This afternoon we took taxis to Camara de Lobos, a suburb of Funchal about a twenty-minute drive from our hotel. This town is believed to the original landing point of the Portuguese discoverer Joao Gonçalves Zarco, who is credited with the discovery of the Madeira Islands in 1419. The name Lobos is a Portuguese derivation for sea-lions which were found in the area. The name means the place where sea-lions are. Camara de Lobos is the second largest settlement with about 30,000 residents. It has a very young population with 45% of the population being under 25 years of age and 23% being seniors.
Agriculture and fishing are still considered the primary sources of income although tourism is growing in the area. Bananas can be seen growing on steep terraces up the hillsides and the harbor is filled with small fishing boats.
There was a large celebration going on in town this week in honor of St. Peter the protector of the fishermen. In addition to that festival there was also the black scabbard fish festival or “Festa da Espada Preta” with entertainment live music, traditional dancing, a firework display and food stalls around the port. The black scabbard is one of Madeira’s gastronomic specialties. This festival also pays tribute to the local fishermen who for generations were the only ones on the island who devoted themselves to catch this type of fish. The black scabbard fish are very long and thin growing up to 42 inches in length and weighing up to 15 pounds.
The town streets were decorated extensively with mostly homemade decorations made from recycled materials. They use soda bottles, water bottles, old tires, aluminum cans and other materials to create elaborate colorful decorations mostly hung from wires overhead. Also, of note was the local door and wall art along the streets created out of recycled aluminum cans. They would cut soda cans into small shapes to create notable figures like the Mona Lisa, Elvis, Madonna and Snoopy characters.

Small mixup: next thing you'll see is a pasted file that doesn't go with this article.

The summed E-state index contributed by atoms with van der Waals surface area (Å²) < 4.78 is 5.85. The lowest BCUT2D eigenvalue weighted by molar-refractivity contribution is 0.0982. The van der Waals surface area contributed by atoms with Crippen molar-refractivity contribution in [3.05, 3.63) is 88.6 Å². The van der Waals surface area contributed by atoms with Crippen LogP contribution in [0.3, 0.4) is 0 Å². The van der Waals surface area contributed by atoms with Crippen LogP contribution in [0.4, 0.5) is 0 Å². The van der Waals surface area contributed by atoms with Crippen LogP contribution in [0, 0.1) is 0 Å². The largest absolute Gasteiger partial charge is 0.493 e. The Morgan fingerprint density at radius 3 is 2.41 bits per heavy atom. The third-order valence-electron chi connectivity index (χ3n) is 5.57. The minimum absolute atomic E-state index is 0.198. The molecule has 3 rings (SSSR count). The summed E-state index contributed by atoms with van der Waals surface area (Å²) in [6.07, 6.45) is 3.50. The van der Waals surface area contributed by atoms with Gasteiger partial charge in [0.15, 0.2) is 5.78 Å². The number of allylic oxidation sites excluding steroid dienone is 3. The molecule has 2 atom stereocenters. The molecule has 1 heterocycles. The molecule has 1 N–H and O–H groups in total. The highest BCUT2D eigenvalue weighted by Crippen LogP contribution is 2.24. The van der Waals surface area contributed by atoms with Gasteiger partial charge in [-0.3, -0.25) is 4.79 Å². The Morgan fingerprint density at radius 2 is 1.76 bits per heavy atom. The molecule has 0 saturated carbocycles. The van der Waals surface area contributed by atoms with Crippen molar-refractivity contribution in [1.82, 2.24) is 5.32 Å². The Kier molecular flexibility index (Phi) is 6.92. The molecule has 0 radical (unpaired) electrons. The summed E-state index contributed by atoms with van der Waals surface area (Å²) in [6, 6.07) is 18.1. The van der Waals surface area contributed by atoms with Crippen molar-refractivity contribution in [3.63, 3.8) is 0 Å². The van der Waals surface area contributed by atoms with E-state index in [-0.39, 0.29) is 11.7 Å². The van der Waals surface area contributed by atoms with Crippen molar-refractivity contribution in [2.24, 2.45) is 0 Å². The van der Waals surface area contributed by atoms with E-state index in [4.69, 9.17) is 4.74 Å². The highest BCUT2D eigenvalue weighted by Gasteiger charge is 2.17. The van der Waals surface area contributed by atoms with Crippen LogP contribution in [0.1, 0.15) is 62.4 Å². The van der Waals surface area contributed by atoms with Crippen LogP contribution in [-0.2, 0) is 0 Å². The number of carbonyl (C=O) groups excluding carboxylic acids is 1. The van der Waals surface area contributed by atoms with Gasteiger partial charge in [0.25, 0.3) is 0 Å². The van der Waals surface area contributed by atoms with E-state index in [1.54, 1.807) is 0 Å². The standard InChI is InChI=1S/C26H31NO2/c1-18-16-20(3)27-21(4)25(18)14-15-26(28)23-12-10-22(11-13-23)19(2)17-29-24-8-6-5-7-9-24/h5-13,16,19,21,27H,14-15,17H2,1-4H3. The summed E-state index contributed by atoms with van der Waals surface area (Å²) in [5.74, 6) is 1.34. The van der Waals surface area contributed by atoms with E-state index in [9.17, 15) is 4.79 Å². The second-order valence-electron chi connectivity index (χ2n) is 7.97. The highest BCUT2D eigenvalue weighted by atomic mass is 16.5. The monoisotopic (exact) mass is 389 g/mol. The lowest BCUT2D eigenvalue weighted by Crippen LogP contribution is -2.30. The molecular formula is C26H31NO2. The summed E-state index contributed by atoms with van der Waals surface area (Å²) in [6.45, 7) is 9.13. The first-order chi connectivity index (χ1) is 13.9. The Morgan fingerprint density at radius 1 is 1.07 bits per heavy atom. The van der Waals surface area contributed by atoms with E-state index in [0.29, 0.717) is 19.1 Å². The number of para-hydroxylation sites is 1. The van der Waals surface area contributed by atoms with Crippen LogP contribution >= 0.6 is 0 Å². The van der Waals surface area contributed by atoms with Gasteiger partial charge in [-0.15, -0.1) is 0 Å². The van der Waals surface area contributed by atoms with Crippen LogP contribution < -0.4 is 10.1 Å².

For lunch we ate on a lovely patio terrace overlooking the harbor at a restaurant called the Taberna Dos Lobos. The lunch was more like a feast that lasted for about three hours and was more food than any one person should eat at one sitting. We started out with drinks followed by a shared plate of shellfish unlike anything I have seen before. The shells were very flat with jagged edges and contained small mussels of some type. This was followed by a shared plate of breaded and deep-fried fish served with raw onions. Next, they served platters of salads made from lettuce, cucumbers, tomatoes and shredded beets. Next, we had platters of corn meal with herbs formed into good sized cubes and deep fried. Then came whole potato’s that were roasted and then smashed flat. Next, came the entrée of calamari, shrimp and two types of white fish cooked whole with the heads and tails still intact. For dessert they served banana splits of whole bananas with ice cream and a caramelized sugar sauce. This was followed by espresso coffees and a local drink called Poncha made from orange juice, lemon juice, honey, sugar and a local liquor made from distilled sugar cane juice. It was all very delicious but way too much. Needless to say, once we returned to the hotel, we did not need or eat any dinner. We retired early.